Paul Chambers

Paul Chambers

Higher Degree by Research Candidate

School of Social Sciences

Faculty of Arts

I am a PhD Candidate and part-time Tutor in the School of Anthropology & Development Studies, University of Adelaide, supervised by Dr Dianne Rodger, and Professor Andrew Skuse. I have signalled by Intention to Submit my Doctoral Thesis, 'People, Platforms, Practice: The Social Mediation of Electronic Music Production', on May 10th 2019.

This thesis is a study of electronic music practice in the Australian city of Adelaide. Based on fieldwork conducted from July 2016 to January 2018, my work builds on scholarship that seeks to examine the impact of digital technology and the Internet on society. The central aim is to examine how those engaged in making electronic music negotiate the affordances and pitfalls of a digitally-connected world. The intention is not to make value judgements on such developments, but to chart responses to these conditions, in order that a shift towards ‘smart’ societies and inhabiting the virtual can be understood. My thesis has a dialectical structure, alternating throughout with perspectives that chart active and reactive responses to the ingression of digital technology in society. Three sections explore electronic music at the level of the subject, the object and their combination in the social, to understand how their mediation informs the modern musical assemblage.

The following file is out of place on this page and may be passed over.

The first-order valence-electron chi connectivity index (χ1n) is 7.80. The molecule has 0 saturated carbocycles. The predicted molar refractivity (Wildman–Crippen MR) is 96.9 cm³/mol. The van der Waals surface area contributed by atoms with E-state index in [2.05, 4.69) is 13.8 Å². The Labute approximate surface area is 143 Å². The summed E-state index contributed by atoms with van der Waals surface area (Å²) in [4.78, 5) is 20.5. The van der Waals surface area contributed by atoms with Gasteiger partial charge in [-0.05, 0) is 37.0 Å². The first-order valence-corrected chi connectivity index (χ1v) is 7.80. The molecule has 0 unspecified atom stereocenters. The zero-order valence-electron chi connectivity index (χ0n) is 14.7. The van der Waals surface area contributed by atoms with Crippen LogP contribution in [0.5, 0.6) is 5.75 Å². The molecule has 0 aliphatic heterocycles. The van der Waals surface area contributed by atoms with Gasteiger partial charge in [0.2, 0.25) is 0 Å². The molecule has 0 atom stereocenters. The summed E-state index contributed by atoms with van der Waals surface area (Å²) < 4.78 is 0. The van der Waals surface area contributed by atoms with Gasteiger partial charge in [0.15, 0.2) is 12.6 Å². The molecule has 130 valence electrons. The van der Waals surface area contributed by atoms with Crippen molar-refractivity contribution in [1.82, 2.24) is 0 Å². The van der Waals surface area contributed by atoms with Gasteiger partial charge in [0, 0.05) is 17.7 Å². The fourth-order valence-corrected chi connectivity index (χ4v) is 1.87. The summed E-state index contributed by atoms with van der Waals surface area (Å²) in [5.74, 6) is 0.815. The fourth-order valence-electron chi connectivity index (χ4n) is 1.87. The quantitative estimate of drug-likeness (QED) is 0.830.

This account transcends the boundaries between art and popular music, and the binaries of underground and mainstream; domains I see as separate but contiguous. It explores a field of musical cultures that are spatially and temporally connected, allowing for comparison and understanding of the processes and relations, discourses and ideologies behind contemporary aesthetic practice. With a focus on values and beliefs, it translates the transformative power of the musical experience, encapsulating the shifting state of being in the world today. My findings highlight the historical, emotional and affective engagement with music that reveals its importance for personal expression and real-life socialisation. The centrality of music practice to my participants acts as a primary way of processing the present, a mediation with technology and the social on multiple levels. The diversity of perspectives makes it stand out as a valuable ethnography on contemporary music and society, revealing how we are living, thinking and creating, with and through intelligent machines.

  • Mentoring

    Date Topic Location Name
    2018 - 2018 ANTH3034 Visual Anthropology University of Adelaide Paul Chambers
    2018 - 2018 ANTH1104 Foundations of Social Anthropology: People and Culture University of Adelaide Paul Chambers

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